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Education: God on the science curriculum

24 May 2024

The view that faith has no place outside RE lessons is now being challenged, reports Tola Ositelu

Joshua Dorfman 

Sarah Moring leading a workshop session

Sarah Moring leading a workshop session

THE perception that faith and science are at odds remains stubbornly prevalent in some circles. The prominence in the early 2000s of New Atheists, such as Richard Dawkins and the late Christopher Hitchens, strongly contributed to this misconception.

Historical awareness can be limited. The likes of James Clerk Maxwell, Johannes Kepler, and Georges Lemaître, the Belgian priest who proposed the Big Bang theory, are among many who felt that theism was not at odds with the pursuit of scientific knowledge. For Lemaître, his faith engendered the awe that inspired his research. Nevertheless, more recent debates — in the West, at least — have all but eclipsed this multilayered history.

It is in this sometimes fraught context that the UK-based “God and the Big Bang” education programme came to be. In 2010, the Anglican diocese of Manchester submitted a motion to the General Synod, affirming that science and faith were compatible. The motion passed with little opposition.

Two years later, the Director of Education for Manchester diocese, Maurice Smith, and the Bishop of Middleton, the Rt Revd Mark Davies, approached a social entrepreneur in the diocese, Michael Harvey, to begin a project that would demonstrate this compatibility. Despite having no science background himself, Mr Harvey was undaunted.

“I found a head teacher in Kent who, with a couple of scientists, arranged events for sixth-form students called ‘God and the Big Bang’. I thought it was something quite replicable, asked for permission to use the name, and brought it back to the diocese of Manchester. They commissioned me to go to ten secondary schools, and said: ‘You’re on your own, Michael.’ It’s always good to have the blessing of a bishop!” he says.

He is accustomed to surmounting hurdles. Raised by his grandmother, he would have been the first in his family to go to university, but didn’t get the required A levels. He was introduced to faith when, as a young adult, he was invited to church by his estranged mother. There, he met the man who helped to change the course of his life.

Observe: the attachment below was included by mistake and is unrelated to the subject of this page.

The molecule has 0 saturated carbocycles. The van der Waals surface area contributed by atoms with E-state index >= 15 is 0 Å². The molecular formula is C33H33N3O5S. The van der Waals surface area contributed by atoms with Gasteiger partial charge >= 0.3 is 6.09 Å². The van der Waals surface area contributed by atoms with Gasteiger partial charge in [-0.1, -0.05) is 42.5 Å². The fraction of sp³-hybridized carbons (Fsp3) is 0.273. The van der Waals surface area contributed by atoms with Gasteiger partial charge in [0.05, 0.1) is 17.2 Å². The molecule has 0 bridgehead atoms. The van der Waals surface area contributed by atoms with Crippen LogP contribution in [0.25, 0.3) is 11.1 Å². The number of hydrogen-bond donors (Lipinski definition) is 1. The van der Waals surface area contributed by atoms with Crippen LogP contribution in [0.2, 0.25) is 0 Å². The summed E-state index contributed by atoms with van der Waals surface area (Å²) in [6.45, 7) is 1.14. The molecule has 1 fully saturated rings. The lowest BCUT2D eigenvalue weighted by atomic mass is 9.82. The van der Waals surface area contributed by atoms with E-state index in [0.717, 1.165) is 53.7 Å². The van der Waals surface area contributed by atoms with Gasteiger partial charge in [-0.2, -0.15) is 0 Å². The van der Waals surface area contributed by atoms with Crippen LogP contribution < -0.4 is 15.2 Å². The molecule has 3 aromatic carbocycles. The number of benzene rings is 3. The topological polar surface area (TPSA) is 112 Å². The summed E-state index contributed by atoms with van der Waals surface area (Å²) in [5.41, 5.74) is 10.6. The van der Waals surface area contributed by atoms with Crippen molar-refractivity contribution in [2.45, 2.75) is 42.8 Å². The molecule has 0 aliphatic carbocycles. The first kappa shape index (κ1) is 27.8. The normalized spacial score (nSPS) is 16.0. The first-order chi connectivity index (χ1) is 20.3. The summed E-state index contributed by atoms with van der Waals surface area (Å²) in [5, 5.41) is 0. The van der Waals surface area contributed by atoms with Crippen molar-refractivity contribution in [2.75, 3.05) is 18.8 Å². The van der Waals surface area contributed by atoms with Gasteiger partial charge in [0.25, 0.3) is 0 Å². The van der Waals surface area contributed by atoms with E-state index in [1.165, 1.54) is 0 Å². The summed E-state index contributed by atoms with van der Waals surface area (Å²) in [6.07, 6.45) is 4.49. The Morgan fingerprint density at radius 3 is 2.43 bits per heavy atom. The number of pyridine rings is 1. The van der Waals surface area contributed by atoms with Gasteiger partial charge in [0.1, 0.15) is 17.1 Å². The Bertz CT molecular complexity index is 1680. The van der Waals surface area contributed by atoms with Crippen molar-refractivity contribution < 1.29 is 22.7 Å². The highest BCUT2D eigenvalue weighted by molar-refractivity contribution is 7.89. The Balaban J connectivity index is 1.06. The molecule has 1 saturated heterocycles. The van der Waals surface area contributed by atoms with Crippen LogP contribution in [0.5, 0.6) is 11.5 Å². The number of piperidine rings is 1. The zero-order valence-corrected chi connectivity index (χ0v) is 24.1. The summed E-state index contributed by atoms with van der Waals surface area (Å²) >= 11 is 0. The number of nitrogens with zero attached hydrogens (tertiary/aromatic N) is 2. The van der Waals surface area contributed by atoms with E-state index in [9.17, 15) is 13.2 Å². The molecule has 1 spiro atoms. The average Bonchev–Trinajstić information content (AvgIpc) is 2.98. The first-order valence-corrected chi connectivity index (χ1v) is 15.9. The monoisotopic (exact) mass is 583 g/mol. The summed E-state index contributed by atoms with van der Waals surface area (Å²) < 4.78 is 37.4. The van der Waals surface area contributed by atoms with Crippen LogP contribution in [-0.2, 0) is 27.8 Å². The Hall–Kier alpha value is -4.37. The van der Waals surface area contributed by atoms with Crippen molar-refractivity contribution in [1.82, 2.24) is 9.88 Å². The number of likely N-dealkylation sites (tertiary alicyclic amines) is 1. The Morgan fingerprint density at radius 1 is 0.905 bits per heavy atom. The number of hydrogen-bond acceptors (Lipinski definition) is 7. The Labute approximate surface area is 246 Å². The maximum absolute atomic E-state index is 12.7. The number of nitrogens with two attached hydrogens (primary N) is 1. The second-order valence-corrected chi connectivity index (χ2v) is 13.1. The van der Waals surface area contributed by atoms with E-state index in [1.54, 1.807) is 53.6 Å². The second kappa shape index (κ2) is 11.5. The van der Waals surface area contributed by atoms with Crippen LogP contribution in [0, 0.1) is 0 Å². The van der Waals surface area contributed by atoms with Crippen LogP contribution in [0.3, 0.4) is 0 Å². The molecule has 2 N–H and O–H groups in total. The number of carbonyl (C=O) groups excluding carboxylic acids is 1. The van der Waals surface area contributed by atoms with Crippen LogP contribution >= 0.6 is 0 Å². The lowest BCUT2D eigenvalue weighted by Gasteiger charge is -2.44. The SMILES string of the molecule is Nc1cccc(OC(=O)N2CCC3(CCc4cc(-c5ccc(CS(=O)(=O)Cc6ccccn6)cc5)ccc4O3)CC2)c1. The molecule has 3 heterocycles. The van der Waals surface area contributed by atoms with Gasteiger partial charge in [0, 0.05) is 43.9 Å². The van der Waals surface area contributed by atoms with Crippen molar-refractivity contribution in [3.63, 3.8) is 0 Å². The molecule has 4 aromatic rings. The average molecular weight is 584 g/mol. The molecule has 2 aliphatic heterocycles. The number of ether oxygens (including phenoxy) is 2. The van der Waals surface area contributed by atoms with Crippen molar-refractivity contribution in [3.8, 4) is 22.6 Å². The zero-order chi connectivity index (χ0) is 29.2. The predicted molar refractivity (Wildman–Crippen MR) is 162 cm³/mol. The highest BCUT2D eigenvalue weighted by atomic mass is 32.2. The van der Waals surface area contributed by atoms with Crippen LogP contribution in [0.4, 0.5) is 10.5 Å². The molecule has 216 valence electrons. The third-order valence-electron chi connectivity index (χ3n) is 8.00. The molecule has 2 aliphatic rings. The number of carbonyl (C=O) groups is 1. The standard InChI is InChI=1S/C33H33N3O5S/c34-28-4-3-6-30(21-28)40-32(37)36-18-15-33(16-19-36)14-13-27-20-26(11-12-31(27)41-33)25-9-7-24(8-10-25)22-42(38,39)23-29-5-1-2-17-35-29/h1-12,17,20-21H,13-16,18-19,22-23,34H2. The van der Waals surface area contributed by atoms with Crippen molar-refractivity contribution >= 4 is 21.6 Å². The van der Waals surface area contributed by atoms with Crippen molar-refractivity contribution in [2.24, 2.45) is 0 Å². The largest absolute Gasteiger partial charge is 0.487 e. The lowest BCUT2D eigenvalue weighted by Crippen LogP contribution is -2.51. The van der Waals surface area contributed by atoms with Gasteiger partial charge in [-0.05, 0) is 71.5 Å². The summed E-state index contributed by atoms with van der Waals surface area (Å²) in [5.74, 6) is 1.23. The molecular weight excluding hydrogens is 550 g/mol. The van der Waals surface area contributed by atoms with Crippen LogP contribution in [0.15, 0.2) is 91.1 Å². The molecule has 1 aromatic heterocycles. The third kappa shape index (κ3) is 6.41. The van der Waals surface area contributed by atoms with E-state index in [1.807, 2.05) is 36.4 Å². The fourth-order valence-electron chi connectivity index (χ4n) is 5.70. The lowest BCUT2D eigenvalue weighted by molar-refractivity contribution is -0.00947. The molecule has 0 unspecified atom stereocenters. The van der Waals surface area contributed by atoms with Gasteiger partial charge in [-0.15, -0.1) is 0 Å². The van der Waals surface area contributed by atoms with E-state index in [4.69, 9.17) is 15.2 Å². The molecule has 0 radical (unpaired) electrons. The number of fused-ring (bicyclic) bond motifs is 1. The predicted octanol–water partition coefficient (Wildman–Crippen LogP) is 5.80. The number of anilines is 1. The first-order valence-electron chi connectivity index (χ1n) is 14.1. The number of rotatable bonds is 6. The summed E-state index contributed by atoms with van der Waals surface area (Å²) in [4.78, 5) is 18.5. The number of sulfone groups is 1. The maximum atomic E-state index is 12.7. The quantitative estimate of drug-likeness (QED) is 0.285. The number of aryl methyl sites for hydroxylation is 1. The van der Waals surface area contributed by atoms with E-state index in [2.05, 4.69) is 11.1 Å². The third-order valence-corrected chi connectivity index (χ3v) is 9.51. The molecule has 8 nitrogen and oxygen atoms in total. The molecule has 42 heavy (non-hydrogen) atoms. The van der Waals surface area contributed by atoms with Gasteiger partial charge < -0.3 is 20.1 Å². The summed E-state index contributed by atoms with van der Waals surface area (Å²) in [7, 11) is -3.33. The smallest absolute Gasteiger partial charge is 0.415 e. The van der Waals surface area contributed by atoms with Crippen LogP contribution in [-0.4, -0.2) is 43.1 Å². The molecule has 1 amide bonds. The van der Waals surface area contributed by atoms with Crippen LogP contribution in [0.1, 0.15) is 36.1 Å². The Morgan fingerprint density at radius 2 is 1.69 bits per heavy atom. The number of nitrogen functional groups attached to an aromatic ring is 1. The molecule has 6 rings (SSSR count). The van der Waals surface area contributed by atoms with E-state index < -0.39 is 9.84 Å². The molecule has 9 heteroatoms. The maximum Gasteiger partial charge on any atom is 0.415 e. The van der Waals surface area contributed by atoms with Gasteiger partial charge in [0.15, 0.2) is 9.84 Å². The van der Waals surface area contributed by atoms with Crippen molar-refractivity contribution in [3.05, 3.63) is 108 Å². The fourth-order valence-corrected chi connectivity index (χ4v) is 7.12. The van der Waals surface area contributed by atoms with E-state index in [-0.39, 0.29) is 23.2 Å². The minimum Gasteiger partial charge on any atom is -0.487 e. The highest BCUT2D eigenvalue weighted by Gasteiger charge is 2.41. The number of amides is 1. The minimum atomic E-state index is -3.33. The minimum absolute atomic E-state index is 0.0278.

“I discovered, post-school, that I had a brain. It was my youth leader, Frank, who introduced me to reading for pleasure. For the next 15 years, I would read two books a week. That started to give me pictures, and I was able to imagine things. Through that imagination came business ideas, which had a few different iterations.”

Before turning to social entrepreneurship, Mr Harvey was the director of a global insurance broker.

From those beginnings, more than a decade ago, God and the Big Bang (GATBB) has become a nationwide project, involving dozens of scientists of Christian faith, who have spoken to tens of thousands of students since its inception. In 2023 alone, the team visited more than 100 schools, and interacted with more than 6500 nine- to 18-year-olds.


THE team offers schools a series of formats, depending on age. “Awesome Science” sessions, for five- to seven-year-olds, last between one and two hours; workshops for eight- to 11-year-olds can be offered as either a half or whole day; for 11- to 18-year-olds, workshops are offered over a whole day, divided into various interactive segments.

Workshops are designed to be flexible, to work around a school and its needs. Pupils are surveyed at the start, to help the team to adapt accordingly. Classes may reflect on meaty subjects such as evolution, ethics, science in action, whether medical treatment is a human right, or how to decide what the NHS offers patients. Another questionnaire is distributed at the end of the day.

Joshua Dorfman Students taking part in a “silent debate” activity as part of God and the Big Bang

Mr Harvey believes that the programme is redressing some important historical imbalances in the ways in which both science and faith have been approached in British education.

“I believe creationism has a hold through collective worship in Church of England primary schools, which sets up a false choice between science or faith. It’s unconscious,” Mr Harvey observes. “Whilst in science, we-knowism is being taught: ‘This is what science has found, and it will basically solve all the problems.’ We very rarely teach science as ‘This is what we don’t know.’ On one end of the spectrum, we have ‘Science is fact’; on the other, we have the Genesis story, which is true but poetically so. In both areas, we don’t appear to be equipped to look at the other side.”

This binary is also reflected in some schools’ and parents’ initial trepidation about GATBB.

“It’s really dependent on location and demographic,” the programme’s senior team member, Sarah Moring, says. “Often, there’s a sense from schools that parents are either worried we’re coming in with a very evangelistic agenda — which we don’t — or that we’re going to tell them that they must believe in evolution and the Big Bang.

“Those are usually the two topics there’s concern around. We’re trying to convince them science is not something that is necessarily going to take them away from faith.”

As well as the school presence, “God and the Big Bang” is accompanied by online resources — many of them free and suitable for audiences of diverse ages, disciplines, and beliefs. A highlight is the video Sparks Resourceswhich accompanies purchases of Sparks discussion cards — where the team discuss weighty matters such as “God and Creation”, “Truth and Proof”, “Time and Space”, and “Mystery and Wonder”.

“Questions are at the heart of both science and religion,” a biology and physics researcher, Gavin Merrifield, another member of the team, says. “If we stop asking questions, I think then we have a problem.”